When I first started, I didn’t have a lot of overhead. I just used my couch, but soon I realized that besides help, I needed a place to spread out and not stay in my pajamas until 5PM. This was the start of the Lemonade Studio on rue de Jeûneurs.
Then Charlotte came to join me on my couch. We were getting more and more work. Then Jeanne came along and we seriously started to feel cramped because at the time we were roommates… but we kept going. We made lots of different things, and we made them well. But I dreamt of being elsewhere. I dreamt of my first love, fashion. But it was difficult because I didn’t really know if I had something new to offer to the oversaturated market. So I started thinking, trying to find “the big idea”. Offer fashion already made, or to make yourself, DIY! Wear Lemonade was still just a sweet dream when I met Laure, designer and patternmaker… but in order to pay for producing clothes, I needed money. I could have gone to the bank to ask for a loan, but I had never done that all alone. Instead I contacted “investors”- friends who had money to invest and time to spare to guide me. These kind friends worked online and in fashion, and sometimes both. Bam, Wear Lemonade was born.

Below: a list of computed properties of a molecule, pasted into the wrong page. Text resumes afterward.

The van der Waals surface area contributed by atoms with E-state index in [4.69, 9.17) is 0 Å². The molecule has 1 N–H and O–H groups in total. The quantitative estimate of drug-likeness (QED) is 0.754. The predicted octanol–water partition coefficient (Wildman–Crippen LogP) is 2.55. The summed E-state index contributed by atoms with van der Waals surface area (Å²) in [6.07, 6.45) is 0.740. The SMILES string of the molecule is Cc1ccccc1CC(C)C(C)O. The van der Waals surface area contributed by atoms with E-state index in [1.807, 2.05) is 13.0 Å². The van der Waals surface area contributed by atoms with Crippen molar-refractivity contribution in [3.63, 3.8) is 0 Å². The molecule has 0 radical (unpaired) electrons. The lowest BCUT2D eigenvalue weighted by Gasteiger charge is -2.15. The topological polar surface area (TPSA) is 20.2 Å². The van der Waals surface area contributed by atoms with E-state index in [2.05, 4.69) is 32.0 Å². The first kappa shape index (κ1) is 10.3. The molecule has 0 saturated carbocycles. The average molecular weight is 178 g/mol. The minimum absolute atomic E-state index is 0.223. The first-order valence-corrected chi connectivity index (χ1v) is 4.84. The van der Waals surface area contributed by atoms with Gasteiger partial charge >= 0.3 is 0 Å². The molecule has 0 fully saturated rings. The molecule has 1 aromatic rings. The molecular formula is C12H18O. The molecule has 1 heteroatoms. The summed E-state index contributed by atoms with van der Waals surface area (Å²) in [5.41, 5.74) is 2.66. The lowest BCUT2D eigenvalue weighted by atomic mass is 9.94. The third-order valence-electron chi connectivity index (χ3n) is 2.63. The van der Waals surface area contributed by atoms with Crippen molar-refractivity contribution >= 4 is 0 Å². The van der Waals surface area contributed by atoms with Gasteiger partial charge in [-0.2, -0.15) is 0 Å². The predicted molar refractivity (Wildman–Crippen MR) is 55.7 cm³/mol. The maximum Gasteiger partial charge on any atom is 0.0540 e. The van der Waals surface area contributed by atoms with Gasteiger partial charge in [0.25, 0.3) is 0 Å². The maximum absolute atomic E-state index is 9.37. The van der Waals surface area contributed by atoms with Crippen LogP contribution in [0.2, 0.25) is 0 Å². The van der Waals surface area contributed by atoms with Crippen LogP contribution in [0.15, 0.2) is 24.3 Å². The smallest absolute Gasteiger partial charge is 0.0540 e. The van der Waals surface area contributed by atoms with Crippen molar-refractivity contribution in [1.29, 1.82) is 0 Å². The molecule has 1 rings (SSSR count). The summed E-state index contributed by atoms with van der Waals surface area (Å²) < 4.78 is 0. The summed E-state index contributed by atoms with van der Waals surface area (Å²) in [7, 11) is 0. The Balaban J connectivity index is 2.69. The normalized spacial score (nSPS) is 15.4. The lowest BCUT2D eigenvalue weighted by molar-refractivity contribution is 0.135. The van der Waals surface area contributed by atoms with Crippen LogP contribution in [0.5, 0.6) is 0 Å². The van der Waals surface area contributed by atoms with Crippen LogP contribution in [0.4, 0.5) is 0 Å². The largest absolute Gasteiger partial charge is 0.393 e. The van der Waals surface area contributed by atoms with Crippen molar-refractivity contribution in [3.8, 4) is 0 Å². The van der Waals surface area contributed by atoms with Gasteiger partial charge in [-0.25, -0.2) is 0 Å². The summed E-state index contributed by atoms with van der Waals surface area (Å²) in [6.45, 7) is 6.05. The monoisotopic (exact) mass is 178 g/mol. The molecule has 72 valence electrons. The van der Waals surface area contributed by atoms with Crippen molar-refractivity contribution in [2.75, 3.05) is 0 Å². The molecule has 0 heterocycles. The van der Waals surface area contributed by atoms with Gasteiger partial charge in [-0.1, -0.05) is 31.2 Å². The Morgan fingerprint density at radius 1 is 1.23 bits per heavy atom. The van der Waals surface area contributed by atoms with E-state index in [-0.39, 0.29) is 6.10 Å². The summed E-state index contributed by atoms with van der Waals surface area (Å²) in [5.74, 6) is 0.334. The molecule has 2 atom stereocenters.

You know the rest, we try lots of things, we learn, we adjust. The team has really grown. Today, there are seven of us- it makes my head spin just to think about it. But how nice it is for all of us to be headed in the same direction…
You have to know that the creative part of my job is no longer a part of my daily life. My day-to-day schedule is taking care of business. I have to keep my end goal in sight, find great ideas, and take care of problems. Or rather I have to find great ideas so I can reach my end goal, dodging obstacles in the way of my dreams. Taking care of business!